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Careful steps

Historically, ethnic knowledge bases have led to the discovery of several modern drugs. From quinine and aspirin to cancer-curing Vinca alkaloids or Taxols, the list is long

Arunabha Sengupta Published 10.06.24, 06:09 AM
Representational image.

Representational image. Sourced by the Telegraph

Two stories from the world of medicine-makers kept the mass media animated. One was the Supreme Court reprimanding Patanjali Ayurved for making unsubstantiated claims about its products. The other was the announcement by scientists associated with the Tata Memorial Hospital of having developed an anti-cancer tablet from natural products at a minimal cost. Incidentally, these medical products do not qualify as drugs approved by regulatory agencies but are stamped as ‘nutraceuticals’ that are easier to develop and market and enjoy some legal leeway. Often promoted as ‘functional food’ from natural or indigenous sources but prepared by modern factories with smart packaging, they occupy a large share of the global healthcare market.

The phenomenon has its pros and cons.


The pros include an enhanced interest of modern research institutes and pharmaceuticals in ethnopharmacology. Historically, ethnic knowledge bases have led to the discovery of many modern drugs. From quinine and aspirin to cancer-curing Vinca alkaloids or Taxols, the list is long. The old Indian or Asian practice of variolation or inoculation, refined and applied through modern vaccination programmes, successfully eradicated smallpox. After failing to formulate a drug against chloroquine-resistant malaria, Chinese researchers delved deep into their old texts, ultimately finding a source plant to prepare the potent anti-malarial Artemisinin.

Exercise caution

Now that laborious process is being replaced by ‘reverse pharmacology’ where molecular and genomic analysis first prefigures the chemical molecular configuration of the probable medicine and then AI-driven searches of huge databases try to find the probable plant or animal source. Computational chemistry and testing through computer models can also lead to the creation of combination drugs: the one hundred rupees anti-cancer tablet combines Resveratrol, a commercially available nutraceutical, with a certain dose of copper, which is claimed to generate free radicals capable of inactivating cell-free chromatin particles (cfChPs) released in the circulation by dying cancer cells. By attaching themselves to healthy host cells, these cfChPs start a cascading effect on the DNA of healthy host cells resulting in both increased toxicity following cancer therapy and in cancer spread. By stopping this cascading damaging effect, the researchers claim, “R-Cu can be a novel, cost-effective, and non-toxic agent which can be used for multiple disease conditions including cancer and metastasis prevention.”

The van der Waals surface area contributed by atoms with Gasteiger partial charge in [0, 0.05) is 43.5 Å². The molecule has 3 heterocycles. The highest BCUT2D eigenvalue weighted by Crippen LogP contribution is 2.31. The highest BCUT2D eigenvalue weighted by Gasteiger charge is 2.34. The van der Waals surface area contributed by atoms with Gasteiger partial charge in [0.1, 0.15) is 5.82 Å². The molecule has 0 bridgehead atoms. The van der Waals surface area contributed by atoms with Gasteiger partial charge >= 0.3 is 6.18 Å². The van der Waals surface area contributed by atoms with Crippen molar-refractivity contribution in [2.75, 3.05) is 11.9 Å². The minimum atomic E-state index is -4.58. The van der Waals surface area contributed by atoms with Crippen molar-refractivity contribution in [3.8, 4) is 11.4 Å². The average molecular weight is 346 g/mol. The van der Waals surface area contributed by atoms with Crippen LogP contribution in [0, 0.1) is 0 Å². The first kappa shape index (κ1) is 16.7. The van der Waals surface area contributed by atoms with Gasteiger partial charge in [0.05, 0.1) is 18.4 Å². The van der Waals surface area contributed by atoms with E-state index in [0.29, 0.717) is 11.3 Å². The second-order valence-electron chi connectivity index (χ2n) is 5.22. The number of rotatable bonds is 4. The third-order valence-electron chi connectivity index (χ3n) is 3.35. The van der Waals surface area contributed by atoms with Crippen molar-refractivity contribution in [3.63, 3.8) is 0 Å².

Now the cons.

This mix of tradition and science can open up new vistas for opportunity seekers. Hoxsey Clinics, once the largest private sanatorium-cum-cancer hospital in the world, ran a profitable business selling a secret herb that a horse, it was claimed, had used to cure its own cancerous growth. Another preparation like Laetrile generated so much public craze that special senatorial committees had to be constituted before it could be banned in the US.

The nutraceutical industry, which is expected to be a 20-billion-dollar business in India by 2025, is still unregulated. That has prompted the government to set up a panel to shift nutraceuticals from the purview of food safety regulators to drug regulators. The announcement of the one-hundred-rupee cancer drug generated so much surprise among oncologists that Tata Memorial had to issue a clarification stating, “Effectiveness of copper plus Resveratrol, including its tablet formulation, in reducing treatment toxicity or increasing cures in cancer patients remains to be established and is currently under investigation.” There is value in new research in this direction but caution is still the byword.

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